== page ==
Gary, I think you want to look at the pistons. The OHV six has a reputation of being hard on pistons. If the ring grooves are badly worn, or the skirts show signs of cracking or having worn undersize, a simple re-ring won't do it.

      I have torn down quite a few OHV six engines, and if it turns out that you need a few pistons, I might have some that match. Yours for the postage if you can use them.
      Gord Richmond, within Weasel range of the Alberta Badlands

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      • #4
        most older motors I've worked on exhibit more wear at the bottom of the bore than at the top?
        That would be a most unusual condition. Because of the pressure of compression and heat of combustion, 99.9% of cylinders are worn three times as much at the very top of ring travel; Gary's .002" at the bottom and .007" at the top is typical. Thus usually the ridge at the top and not at the bottom.

        Back in the bad old days, I patched up my share of junk and ran it successfully. Today, not so much.

        jack vines
        PackardV8

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        • #5
          Please refresh my memory... one year of the OHV is very hard on pistons --63, right?--and another year is much better--64, right?--due to the piston (skirt) design? Or is it the other way around?

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          • #6
            Originally posted by PackardV8 View Post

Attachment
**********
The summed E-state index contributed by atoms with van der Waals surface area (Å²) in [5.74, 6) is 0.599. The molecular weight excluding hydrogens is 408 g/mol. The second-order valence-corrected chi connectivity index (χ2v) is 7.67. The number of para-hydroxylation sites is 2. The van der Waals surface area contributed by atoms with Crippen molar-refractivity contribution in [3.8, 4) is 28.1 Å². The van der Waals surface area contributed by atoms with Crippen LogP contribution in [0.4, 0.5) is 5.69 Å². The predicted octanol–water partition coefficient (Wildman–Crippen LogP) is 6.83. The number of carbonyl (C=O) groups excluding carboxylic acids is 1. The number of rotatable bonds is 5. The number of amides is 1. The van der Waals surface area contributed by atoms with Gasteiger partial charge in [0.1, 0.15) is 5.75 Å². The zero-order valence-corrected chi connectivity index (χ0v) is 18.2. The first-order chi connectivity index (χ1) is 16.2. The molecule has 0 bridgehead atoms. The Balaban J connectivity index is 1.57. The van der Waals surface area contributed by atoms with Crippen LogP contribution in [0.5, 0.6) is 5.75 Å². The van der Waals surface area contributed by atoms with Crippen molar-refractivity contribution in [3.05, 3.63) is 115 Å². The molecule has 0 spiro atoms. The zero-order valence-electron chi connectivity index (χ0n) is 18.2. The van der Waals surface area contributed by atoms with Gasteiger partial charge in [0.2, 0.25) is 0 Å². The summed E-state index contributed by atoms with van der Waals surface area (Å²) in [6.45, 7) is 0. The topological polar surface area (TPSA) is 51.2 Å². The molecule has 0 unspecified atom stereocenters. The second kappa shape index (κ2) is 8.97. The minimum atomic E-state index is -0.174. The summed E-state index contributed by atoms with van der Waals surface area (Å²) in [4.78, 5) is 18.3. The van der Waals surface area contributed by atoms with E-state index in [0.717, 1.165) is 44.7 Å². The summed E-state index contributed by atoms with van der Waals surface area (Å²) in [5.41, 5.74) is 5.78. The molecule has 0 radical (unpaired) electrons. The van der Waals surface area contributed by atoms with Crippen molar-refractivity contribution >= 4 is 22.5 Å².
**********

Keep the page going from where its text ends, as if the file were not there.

Back in the bad old days, I patched up my share of junk and ran it successfully. Today, not so much.

            jack vines
            I think the statement above is a result of a condition we often find ourselves in our youth...the exuberance of youth coupled with a lack of funds. As we age and build at least a rudimentary bank account, wisdom, and hopefully an ego tempered by experience...we learn to value "peace of mind" over bragging about how cheap we accomplished something.

            Better to do a thorough evaluation and rebuild accordingly than to patch it together and have that nagging hunch that you might have missed something.

            When I was young, I'd walk or hitch-hike miles to get home for a chain and buddy to drag a broke down vehicle back home to fix it myself. Now...I hate even more, the idea of having to pay a tow-truck the price of a rebuild just to load me up on a roll-back and haul the thing back home.